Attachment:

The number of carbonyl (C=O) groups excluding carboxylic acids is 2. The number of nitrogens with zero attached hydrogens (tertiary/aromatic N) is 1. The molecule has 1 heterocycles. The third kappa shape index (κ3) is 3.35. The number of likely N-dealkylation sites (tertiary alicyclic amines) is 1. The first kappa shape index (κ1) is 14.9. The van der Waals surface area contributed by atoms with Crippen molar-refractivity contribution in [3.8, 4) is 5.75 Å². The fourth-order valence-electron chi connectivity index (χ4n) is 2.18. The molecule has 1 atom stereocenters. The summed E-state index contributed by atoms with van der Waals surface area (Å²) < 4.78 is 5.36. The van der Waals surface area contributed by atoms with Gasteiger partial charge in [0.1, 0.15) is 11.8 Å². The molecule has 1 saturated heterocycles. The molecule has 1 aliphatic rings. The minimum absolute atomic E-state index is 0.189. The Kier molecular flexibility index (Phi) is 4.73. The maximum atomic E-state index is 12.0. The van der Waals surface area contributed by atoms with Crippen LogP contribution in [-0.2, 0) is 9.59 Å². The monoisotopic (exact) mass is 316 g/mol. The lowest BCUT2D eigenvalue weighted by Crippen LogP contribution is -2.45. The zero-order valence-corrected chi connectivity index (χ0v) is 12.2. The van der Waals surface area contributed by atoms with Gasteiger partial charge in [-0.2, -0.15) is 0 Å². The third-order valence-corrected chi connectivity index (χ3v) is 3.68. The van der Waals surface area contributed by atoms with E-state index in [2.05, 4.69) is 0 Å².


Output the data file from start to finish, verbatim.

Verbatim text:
The number of carbonyl (C=O) groups excluding carboxylic acids is 2. The number of nitrogens with zero attached hydrogens (tertiary/aromatic N) is 1. The molecule has 1 heterocycles. The third kappa shape index (κ3) is 3.35. The number of likely N-dealkylation sites (tertiary alicyclic amines) is 1. The first kappa shape index (κ1) is 14.9. The van der Waals surface area contributed by atoms with Crippen molar-refractivity contribution in [3.8, 4) is 5.75 Å². The fourth-order valence-electron chi connectivity index (χ4n) is 2.18. The molecule has 1 atom stereocenters. The summed E-state index contributed by atoms with van der Waals surface area (Å²) < 4.78 is 5.36. The van der Waals surface area contributed by atoms with Gasteiger partial charge in [0.1, 0.15) is 11.8 Å². The molecule has 1 saturated heterocycles. The molecule has 1 aliphatic rings. The minimum absolute atomic E-state index is 0.189. The Kier molecular flexibility index (Phi) is 4.73. The maximum atomic E-state index is 12.0. The van der Waals surface area contributed by atoms with Crippen LogP contribution in [-0.2, 0) is 9.59 Å². The monoisotopic (exact) mass is 316 g/mol. The lowest BCUT2D eigenvalue weighted by Crippen LogP contribution is -2.45. The zero-order valence-corrected chi connectivity index (χ0v) is 12.2. The van der Waals surface area contributed by atoms with Gasteiger partial charge in [-0.2, -0.15) is 0 Å². The third-order valence-corrected chi connectivity index (χ3v) is 3.68. The van der Waals surface area contributed by atoms with E-state index in [2.05, 4.69) is 0 Å².